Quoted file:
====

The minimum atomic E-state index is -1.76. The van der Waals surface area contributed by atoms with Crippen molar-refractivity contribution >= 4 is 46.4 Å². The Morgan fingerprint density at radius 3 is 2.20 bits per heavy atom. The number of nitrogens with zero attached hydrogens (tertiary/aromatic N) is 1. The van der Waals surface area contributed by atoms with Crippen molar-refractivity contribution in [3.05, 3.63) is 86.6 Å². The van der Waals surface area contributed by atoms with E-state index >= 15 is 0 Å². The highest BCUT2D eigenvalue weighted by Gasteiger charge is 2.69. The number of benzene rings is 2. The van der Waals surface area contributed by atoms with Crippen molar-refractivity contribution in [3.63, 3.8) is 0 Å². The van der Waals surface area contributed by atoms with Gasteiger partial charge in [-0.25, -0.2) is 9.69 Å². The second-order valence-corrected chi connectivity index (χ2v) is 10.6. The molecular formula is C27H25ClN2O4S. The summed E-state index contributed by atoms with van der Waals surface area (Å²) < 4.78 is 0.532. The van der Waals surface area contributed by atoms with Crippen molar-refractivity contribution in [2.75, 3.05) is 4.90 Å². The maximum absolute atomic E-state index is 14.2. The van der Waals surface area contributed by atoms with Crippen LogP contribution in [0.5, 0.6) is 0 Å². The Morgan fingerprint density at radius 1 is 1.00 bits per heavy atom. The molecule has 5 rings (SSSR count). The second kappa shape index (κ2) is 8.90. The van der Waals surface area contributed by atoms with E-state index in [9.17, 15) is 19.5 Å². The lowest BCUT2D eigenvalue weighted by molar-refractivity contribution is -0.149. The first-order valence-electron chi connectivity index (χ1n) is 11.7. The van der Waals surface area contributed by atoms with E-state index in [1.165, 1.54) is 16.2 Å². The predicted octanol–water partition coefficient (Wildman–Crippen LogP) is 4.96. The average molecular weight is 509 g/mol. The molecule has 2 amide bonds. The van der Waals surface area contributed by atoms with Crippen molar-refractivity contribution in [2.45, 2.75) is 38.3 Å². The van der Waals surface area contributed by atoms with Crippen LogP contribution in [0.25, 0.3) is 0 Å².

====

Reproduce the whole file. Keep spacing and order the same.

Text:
The minimum atomic E-state index is -1.76. The van der Waals surface area contributed by atoms with Crippen molar-refractivity contribution >= 4 is 46.4 Å². The Morgan fingerprint density at radius 3 is 2.20 bits per heavy atom. The number of nitrogens with zero attached hydrogens (tertiary/aromatic N) is 1. The van der Waals surface area contributed by atoms with Crippen molar-refractivity contribution in [3.05, 3.63) is 86.6 Å². The van der Waals surface area contributed by atoms with E-state index >= 15 is 0 Å². The highest BCUT2D eigenvalue weighted by Gasteiger charge is 2.69. The number of benzene rings is 2. The van der Waals surface area contributed by atoms with Crippen molar-refractivity contribution in [3.63, 3.8) is 0 Å². The van der Waals surface area contributed by atoms with Gasteiger partial charge in [-0.25, -0.2) is 9.69 Å². The second-order valence-corrected chi connectivity index (χ2v) is 10.6. The molecular formula is C27H25ClN2O4S. The summed E-state index contributed by atoms with van der Waals surface area (Å²) < 4.78 is 0.532. The van der Waals surface area contributed by atoms with Crippen molar-refractivity contribution in [2.75, 3.05) is 4.90 Å². The maximum absolute atomic E-state index is 14.2. The van der Waals surface area contributed by atoms with Crippen LogP contribution in [0.5, 0.6) is 0 Å². The Morgan fingerprint density at radius 1 is 1.00 bits per heavy atom. The molecule has 5 rings (SSSR count). The second kappa shape index (κ2) is 8.90. The van der Waals surface area contributed by atoms with E-state index in [9.17, 15) is 19.5 Å². The lowest BCUT2D eigenvalue weighted by molar-refractivity contribution is -0.149. The first-order valence-electron chi connectivity index (χ1n) is 11.7. The van der Waals surface area contributed by atoms with E-state index in [1.165, 1.54) is 16.2 Å². The predicted octanol–water partition coefficient (Wildman–Crippen LogP) is 4.96. The average molecular weight is 509 g/mol. The molecule has 2 amide bonds. The van der Waals surface area contributed by atoms with Crippen molar-refractivity contribution in [2.45, 2.75) is 38.3 Å². The van der Waals surface area contributed by atoms with Crippen LogP contribution in [0.25, 0.3) is 0 Å².